Rote AI bots are plentiful and easy enough for most Twitter users to identify at a glance. They tend to tweet repetitively and on a schedule. In other words, these fake Twitter accounts lack sophistication.
But fake Twitter accounts have been developing for years. Those who run the fake accounts have tweaked their strategies as they receive new information. What are real users identifying and reporting? What is more likely to dupe a real user? In this game of psychological Twister, fake Twitter accounts are far more sophisticated than most casual users would think.
One of the difficulties of explaining how sophisticated fake Twitter accounts are becoming is that we need visually obvious examples that still capture the development of the accounts. For this reason, I have chosen to use what I call “model bots.” Model bots use the same pictures across thousands of accounts, making them visually identifiable. Even though these are low-level, fake Twitter accounts, they show clear signs of sophistication.
Fake Twitter Accounts Use Video
You get a new follower and do a quick-scan of it’s timeline. While there aren’t many tweets, there are a number of pictures of the person and a video. In a normal world, these would be convincing markers of a real account. But Twitter is not part of a normal world.
While that video is quite real, the account is not. And neither are the thousands of other accounts that use this model’s identify.
There are countless model bots and countless examples. Here’s just one more example.
Again, we have a real video of a real person; but this is a fake account.
Horrifically, the woman in the video had her pictures hacked and spread online when she was young teen. After years of struggling against the spread of those pictures and the cyber-bullying, she became an “Instagram model” who also has a verified Twitter account.
Fake Twitter Accounts Have “Kids”
Yes, you read that correctly. Fake Twitter accounts have kids. They don’t just claim to have kids; they show pictures of “their kids.” Here is another model bot seen across thousands of Twitter accounts.
And, here is the same model on another fake account. This time, however, there are kids in the pictures.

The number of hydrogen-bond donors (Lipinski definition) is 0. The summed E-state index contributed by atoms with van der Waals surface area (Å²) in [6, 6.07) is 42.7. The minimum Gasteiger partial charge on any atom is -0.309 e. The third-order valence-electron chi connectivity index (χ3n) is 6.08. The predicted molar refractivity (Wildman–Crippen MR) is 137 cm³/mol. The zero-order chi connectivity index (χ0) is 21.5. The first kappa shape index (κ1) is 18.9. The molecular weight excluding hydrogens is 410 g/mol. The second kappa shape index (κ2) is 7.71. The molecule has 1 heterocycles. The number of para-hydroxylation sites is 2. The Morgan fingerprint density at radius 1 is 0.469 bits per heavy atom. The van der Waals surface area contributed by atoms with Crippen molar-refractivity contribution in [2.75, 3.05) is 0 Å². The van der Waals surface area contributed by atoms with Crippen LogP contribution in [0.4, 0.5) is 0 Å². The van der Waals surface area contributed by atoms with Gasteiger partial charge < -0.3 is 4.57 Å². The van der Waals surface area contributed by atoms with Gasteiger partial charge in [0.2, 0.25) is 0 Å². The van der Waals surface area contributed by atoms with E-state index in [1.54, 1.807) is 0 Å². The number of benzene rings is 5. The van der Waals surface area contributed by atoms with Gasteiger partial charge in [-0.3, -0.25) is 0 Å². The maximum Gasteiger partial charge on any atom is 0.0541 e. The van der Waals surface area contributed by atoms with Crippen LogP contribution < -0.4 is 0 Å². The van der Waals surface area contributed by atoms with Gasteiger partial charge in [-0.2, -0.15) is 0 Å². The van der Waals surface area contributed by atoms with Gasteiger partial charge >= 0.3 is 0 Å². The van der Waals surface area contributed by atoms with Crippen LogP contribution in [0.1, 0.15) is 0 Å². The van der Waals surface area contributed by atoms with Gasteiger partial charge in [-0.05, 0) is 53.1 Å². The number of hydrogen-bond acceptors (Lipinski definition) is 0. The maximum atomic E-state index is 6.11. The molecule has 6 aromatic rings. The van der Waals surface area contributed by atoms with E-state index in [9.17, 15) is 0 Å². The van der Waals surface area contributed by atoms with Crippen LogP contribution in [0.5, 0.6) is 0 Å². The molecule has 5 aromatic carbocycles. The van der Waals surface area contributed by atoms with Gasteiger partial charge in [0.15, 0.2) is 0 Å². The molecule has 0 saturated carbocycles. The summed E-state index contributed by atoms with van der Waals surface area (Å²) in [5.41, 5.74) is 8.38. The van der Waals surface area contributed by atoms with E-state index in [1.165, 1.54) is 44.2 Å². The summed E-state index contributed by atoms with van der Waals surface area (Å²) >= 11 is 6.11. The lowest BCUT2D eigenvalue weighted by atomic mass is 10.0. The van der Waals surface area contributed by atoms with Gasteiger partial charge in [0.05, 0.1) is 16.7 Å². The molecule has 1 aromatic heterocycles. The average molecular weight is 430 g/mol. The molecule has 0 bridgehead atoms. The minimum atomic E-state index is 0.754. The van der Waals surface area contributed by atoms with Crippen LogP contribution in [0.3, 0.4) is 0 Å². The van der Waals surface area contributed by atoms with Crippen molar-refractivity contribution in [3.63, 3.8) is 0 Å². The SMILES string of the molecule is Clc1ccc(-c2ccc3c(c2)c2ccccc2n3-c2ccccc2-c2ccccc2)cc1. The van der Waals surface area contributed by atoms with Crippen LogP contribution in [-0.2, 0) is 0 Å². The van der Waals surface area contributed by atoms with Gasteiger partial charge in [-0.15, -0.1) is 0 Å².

A couple more examples:
This model bot has kids in the background photo and a video.
Fake Accounts Plagiarize Real Users’ Tweets
A popular flag of a fake account is poor grammar. While this is true, some of the fake accounts plagiarize tweets, which makes the accounts appear as if they use proper English. This account, for example, plagiarized Donald Trump.
This pro-Trump bot plagiarized a tweet critical of the Emmy Awards. Just 12 minutes after the original tweet.
Pictured with Pets
One of the more recent developments in the bot program, presumably to “humanize” the fake accounts, is to post pictures of and with animals.
Fake Accounts Use Pictures with Multiple People
Another sophistication in the fake accounts is the use of pictures with multiple people. Why multiple people? Because a person with family and friends is much more likely to seem legitimate to a real user.
Fake Accounts Claim Twitter has Taken Their Followers
Yes, fake accounts have utilized user dissatisfaction with Twitter’s arbitrary TOS enforcement. Claims of shadow-banning, suspension, and loss of followers is becoming more common in the fake accounts.
This particular fake (pro-Trump) account claims Twitter disposed of more than 160,000 of its followers.
But the account was created in July 2019. 160,000 in just two months? Not likely. And then there’s this. The fake account plagiarized claim from another pro-Trump account’s profile description.
The Fake Accounts will Continue to Develop
The examples above are a clear indication of the sophistication of thought behind even low-level fake Twitter accounts. The higher up the food-chain you go (from bots to cyborgs to trolls), the more sophisticated the accounts become.
The bot program is serious business politically and commercially. As long as Twitter continues to allow fake accounts on its platform, the creators of the fake accounts have every reason to improve their product. And, improving their product means figuring out how to better deceive real users.
Written by Virginia Murr
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